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Thompson no sure thing in Wisconsin 4-way GOP primary for Senate
Question of the Day
MADISON, Wis. — Even with the biggest name in modern Wisconsin politics, the Republican primary in a highly competitive U.S. Senate race appears headed for a fractious four-way battle Tuesday. Many election-weary voters simply haven't made up their minds.
Tommy G. Thompson, the former governor and Cabinet secretary, has near universal name recognition in the race to succeed retiring Democratic Sen. Herb Kohl. A recent poll finds Mr. Thompson leading the GOP field, but nearly 1 in 5 voters hasn't settled on a nominee.
Mr. Thompson had expected an uncontested run for the nomination, given that his history with the party dates to his first election victory in 1966 and includes 14 years as governor. He also served as health and human services secretary under President George W. Bush. But the party has become more conservative since he left the governorship in 2001, and his three challengers argue they are more in touch with modern Republicans than the 70-year-old Mr. Thompson.
The campaigns are spending millions on television ads trying to sway undecided voters, and each candidate seems to appeal to a slightly different constituency. Mr. Thompson is the experienced workhorse with the most political ties. Former U.S. Rep. Mark Neumann is the tea party favorite. Eric Hovde is the political newcomer who made millions as a businessman. And Assembly Speaker Jeff Fitzgerald has the most direct ties to Gov. Scott Walker, who survived a high-profile recall election just two months ago.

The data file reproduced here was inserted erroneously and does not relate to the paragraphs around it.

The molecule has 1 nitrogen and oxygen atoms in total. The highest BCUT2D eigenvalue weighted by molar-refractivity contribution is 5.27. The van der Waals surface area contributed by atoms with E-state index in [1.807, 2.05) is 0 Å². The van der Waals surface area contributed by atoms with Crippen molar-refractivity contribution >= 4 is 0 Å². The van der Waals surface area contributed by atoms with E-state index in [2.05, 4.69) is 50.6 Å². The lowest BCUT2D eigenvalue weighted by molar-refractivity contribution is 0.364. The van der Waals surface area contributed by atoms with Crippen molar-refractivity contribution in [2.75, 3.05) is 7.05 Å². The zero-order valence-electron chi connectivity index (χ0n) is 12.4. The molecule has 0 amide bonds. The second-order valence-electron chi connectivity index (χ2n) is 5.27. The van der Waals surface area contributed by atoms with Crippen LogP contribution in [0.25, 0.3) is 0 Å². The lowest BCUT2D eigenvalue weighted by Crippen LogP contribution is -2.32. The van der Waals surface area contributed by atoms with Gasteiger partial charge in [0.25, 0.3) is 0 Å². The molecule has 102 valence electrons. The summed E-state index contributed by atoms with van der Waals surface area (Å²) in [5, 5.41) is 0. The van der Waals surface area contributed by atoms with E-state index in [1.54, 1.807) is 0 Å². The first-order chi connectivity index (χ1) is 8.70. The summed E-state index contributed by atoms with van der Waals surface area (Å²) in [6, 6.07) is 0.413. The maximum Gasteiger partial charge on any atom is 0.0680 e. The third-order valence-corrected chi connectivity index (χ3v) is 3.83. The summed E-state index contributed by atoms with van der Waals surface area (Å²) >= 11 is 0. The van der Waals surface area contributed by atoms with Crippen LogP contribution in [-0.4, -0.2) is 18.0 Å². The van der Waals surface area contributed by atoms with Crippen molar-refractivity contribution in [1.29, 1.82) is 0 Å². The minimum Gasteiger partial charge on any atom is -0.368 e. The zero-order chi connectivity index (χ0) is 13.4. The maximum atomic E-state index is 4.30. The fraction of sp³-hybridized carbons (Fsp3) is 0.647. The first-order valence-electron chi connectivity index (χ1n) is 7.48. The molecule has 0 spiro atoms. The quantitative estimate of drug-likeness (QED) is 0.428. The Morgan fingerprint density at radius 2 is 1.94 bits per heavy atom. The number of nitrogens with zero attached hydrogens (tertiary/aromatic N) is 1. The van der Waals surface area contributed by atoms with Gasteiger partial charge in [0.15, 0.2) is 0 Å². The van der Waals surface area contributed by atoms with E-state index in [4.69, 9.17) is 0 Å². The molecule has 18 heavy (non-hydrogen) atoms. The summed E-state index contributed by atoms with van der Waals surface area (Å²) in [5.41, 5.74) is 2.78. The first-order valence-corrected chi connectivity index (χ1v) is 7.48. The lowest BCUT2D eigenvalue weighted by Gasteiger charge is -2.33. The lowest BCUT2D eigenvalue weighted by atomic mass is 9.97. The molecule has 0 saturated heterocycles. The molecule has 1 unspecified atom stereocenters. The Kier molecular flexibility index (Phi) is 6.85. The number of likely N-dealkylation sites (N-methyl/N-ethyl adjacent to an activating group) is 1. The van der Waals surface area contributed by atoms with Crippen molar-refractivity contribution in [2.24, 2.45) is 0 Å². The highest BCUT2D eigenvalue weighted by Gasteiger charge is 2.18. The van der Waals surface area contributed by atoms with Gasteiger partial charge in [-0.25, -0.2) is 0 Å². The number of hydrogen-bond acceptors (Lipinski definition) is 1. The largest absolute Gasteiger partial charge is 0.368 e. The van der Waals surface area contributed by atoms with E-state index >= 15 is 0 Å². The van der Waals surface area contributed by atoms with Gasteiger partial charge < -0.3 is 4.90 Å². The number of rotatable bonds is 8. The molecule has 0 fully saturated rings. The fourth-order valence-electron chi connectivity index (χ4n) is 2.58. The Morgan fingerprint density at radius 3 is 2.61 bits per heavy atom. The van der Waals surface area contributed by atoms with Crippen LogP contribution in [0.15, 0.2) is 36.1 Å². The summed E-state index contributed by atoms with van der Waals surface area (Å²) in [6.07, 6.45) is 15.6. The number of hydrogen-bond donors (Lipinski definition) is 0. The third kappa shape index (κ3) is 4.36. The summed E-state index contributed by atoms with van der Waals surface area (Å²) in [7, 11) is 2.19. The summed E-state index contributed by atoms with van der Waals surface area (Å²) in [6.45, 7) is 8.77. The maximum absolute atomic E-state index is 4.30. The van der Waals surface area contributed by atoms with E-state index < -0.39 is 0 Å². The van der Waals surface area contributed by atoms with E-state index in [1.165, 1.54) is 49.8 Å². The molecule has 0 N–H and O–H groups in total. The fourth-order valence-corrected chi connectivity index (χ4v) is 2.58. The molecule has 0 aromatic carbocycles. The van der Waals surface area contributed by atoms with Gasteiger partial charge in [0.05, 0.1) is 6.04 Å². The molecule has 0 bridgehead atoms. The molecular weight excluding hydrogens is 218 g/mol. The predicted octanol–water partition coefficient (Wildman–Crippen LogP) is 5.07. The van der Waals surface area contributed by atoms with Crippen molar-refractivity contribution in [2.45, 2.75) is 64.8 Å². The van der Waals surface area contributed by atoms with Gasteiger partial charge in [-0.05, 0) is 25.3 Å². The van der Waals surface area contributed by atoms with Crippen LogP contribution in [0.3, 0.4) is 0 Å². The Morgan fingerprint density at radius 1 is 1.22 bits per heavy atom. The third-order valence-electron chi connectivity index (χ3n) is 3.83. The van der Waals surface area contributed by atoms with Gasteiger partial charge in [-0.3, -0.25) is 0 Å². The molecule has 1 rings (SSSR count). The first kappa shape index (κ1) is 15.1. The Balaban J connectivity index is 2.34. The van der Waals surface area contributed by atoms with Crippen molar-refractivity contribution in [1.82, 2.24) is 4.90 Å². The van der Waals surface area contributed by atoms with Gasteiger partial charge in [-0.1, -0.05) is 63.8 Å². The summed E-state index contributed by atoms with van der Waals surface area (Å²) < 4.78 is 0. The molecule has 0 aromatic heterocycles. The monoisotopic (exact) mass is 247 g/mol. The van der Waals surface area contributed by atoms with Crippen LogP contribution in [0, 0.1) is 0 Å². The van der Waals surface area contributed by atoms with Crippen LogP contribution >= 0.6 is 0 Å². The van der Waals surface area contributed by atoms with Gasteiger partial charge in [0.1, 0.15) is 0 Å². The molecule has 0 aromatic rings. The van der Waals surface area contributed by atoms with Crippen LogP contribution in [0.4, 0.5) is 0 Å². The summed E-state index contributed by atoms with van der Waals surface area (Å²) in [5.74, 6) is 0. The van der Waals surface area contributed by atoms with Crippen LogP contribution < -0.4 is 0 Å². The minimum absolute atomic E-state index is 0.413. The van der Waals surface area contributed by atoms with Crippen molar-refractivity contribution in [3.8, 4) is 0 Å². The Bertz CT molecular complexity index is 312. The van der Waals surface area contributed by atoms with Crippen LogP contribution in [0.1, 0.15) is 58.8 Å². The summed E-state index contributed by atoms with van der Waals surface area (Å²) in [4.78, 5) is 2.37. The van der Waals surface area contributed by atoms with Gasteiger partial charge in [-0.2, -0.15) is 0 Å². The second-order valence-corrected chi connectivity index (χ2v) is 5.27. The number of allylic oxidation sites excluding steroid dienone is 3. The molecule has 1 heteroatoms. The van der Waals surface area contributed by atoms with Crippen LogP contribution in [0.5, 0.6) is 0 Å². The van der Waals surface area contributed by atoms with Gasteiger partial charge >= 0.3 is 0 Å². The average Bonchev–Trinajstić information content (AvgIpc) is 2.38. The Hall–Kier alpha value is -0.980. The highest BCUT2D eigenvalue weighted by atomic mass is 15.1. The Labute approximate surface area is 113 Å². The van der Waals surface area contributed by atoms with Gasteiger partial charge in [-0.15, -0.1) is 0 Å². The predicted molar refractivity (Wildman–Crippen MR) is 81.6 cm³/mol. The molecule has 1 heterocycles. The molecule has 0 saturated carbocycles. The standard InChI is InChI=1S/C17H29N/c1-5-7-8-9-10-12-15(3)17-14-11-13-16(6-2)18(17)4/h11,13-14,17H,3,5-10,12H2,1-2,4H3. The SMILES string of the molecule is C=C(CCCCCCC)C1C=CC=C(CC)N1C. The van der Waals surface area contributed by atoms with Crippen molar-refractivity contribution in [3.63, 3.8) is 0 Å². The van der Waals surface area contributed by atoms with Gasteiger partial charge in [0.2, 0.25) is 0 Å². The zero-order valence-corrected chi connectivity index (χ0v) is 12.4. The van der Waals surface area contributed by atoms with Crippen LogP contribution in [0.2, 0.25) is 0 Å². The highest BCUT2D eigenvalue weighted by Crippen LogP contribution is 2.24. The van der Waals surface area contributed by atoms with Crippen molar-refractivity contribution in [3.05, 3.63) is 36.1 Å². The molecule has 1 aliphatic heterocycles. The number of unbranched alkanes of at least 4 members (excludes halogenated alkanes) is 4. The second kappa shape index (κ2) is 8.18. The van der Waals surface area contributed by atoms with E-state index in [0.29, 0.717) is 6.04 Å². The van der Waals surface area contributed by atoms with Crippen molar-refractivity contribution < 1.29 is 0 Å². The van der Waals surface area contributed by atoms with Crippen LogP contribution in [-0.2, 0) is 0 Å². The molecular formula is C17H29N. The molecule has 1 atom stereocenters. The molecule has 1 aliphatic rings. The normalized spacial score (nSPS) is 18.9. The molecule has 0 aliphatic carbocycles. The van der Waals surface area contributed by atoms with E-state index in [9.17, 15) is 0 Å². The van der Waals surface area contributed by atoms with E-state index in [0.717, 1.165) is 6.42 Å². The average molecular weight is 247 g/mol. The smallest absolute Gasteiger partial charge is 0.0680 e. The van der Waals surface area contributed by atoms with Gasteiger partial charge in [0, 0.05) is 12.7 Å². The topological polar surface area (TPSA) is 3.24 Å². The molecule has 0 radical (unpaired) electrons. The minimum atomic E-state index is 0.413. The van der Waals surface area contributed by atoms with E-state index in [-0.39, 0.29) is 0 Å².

One theory is that Wisconsin is enduring a political hangover after that recall election, which Democrats organized as payback for Mr. Walker's push to strip most public employees of nearly all their collective-bargaining rights. And, the primary is a month sooner in order to comply with federal law. The result: Only 20 percent turnout is predicted.
"Wisconsin has been the state of chaos, and I think people needed a break after the recall election and just weren't paying attention, unfortunately," said Nancy Milholland, a co-organizer of the Racine Tea Party. "All of our time spent working and focusing on the recall election would have been directed at the United States Senate race. The recall sucked the air out of the room."
The winner of the Republican race will take on Democratic U.S. Rep. Tammy Baldwin, who is uncontested. No Republican has held the seat since 1957 — the demagogic Sen. Joseph McCarthy of "McCarthyism" infamy — but the GOP sees it as an opportunity as they try to wrest majority control from the Democrats.
Keith Best, a salesman from the Republican stronghold of Waukesha, acknowledges that the recall took attention away from the primary but says he's undecided because all four candidates are strong.
"I probably won't make up my mind until I walk into the poll that Tuesday," Mr. Best said. "Game day decision."
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